A letter to the Editor of the Daily Telegraph:
Sir – My son’s school has just asked for a copy of each pupil’s passport. Apparently, as a Tier 4 visa sponsor, it is required to take “reasonable steps” to ensure that every child has the right to be in Britain.
This, despite assurances by Michael Gove, the Education Secretary, in a letter to concerned organisations earlier this year, that he had “no plans to require schools to conduct nationality checks on their pupils”.
Employers, doctors and now teachers: is our nation of shopkeepers being turned into an army of border guards?
Brighton, East Sussex
Alex Matthews-King writes in Pulse:
A GP has taken the decision to automatically opt all of his patients out of the care.data extract scheme despite being told it is “against the law to do so”.
The GP in Oxford, who wished to remain anonymous, has sent a letter to students and staff at the university “with a further letter to be sent to his non-university patient population shortly“ to inform them they will have to opt in to the scheme if they wish to have their data used by NHS England.
He was taking this approach, which he understands is against the law, because of fears that the information will be misused and will not be fully anonymous as the Government has promised.
Under the scheme, patient identifiable data from GP records will be extracted using the General Practice Extraction System and shared with the Health and Social Care Information Centre. The information body will link the primary care data with secondary care data and publish bulletins of anonymised aggregate information.
However, it has proved controversial, with some LMCs saying they are considering boycotting the programme, while the BMA have also received enquiries from LMCs and GPs considering putting “opt out” read codes in all their patients records until they have explicit patient consent. However, this is the first reported letter being sent out to patients.
The letter, dated 15 October and seen by Pulse, said: â€˜In spite of the fact that I am told it is against the law to do so, my intention is to automatically OPT OUT all my patients and allow you to OPT IN if you so wish.”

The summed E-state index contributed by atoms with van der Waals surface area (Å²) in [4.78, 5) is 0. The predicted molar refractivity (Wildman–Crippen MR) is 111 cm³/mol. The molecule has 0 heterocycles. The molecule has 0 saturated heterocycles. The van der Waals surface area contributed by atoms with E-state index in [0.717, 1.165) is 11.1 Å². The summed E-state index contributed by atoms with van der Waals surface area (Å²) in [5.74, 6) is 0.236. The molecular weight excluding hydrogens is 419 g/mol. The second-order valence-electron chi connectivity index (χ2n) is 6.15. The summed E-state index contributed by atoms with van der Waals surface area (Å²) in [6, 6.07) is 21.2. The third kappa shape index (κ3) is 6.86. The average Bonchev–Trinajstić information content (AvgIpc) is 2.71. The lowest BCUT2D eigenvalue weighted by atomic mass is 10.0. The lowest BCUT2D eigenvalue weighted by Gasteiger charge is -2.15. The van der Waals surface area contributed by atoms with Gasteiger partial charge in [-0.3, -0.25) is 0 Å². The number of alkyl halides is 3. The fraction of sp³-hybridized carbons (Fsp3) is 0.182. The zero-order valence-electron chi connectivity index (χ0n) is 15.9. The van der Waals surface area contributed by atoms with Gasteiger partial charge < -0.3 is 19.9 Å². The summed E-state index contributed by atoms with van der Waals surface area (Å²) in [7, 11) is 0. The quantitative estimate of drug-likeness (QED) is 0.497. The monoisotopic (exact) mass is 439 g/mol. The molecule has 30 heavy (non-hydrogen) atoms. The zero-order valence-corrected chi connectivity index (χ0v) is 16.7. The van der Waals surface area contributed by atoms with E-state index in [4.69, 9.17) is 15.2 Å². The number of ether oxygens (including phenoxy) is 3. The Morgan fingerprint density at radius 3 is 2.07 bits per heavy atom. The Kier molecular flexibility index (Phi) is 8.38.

SA Mathieson writes in The Register:
One of the first things Britain’s home secretary Theresa May did on taking office was to abolish the previous governmentâ€™s identity cards scheme. But while she made ID cards history, she is in the process of extending Britainâ€™s range of identity document checks.
Britain may be a country without ID cards, but British officialdom has plenty of reasons for requiring your papers, please â€“ usually a passport or a driving licence â€“ other than for crossing a border or driving a vehicle.
Mayâ€™s immigration bill, published in October, will among other things, require private landlords to check whether prospective tenants are allowed to live in Britain, on pain of Â£3,000 fines.
According to the Residential Landlordsâ€™ Association, which says 82 per cent of its members oppose the measure, it will mean everyone renting will have to show papers, including Britons â€“ with landlords having to learn to recognise the 404 types of European ID documents that legally entitle someone to live in the UK. The association argues that many illegal immigrants will get around such checks by subletting, or renting from those in the hidden economy.
If the bill makes it into law, this measure will be introduced in only one area by 2015, following the intervention of the Liberal Democrats. Even so, it will extend a substantial list of situations when, despite Britain not having an all-purpose identity document, you still need to show one â€“ although donâ€™t expect much consistency or logic as to why.
Dipti Fatania writes in Pulse:
Pharmacists will be allowed access to GP records in order to ensure that they ‘give people the right medicines’, the health secretary has announced.
Speaking to MPs in Parliament, Jeremy Hunt said that the Department of Health would be pressing ahead with a scheme to allow pharmacists to access patient records.
In 2011, a pilot scheme to allow pharmacists in Bradford access to Summary Care Records was scrapped in order to focus on building â€˜trust and confidence in the SCRâ€™.
But Mr Hunt has signalled the go-ahead for the scheme nationally. He told MPs last week that â€˜there is a lot that pharmacists can doâ€™ and allowing them access to GP patient records will help to improve dispensing of medicines.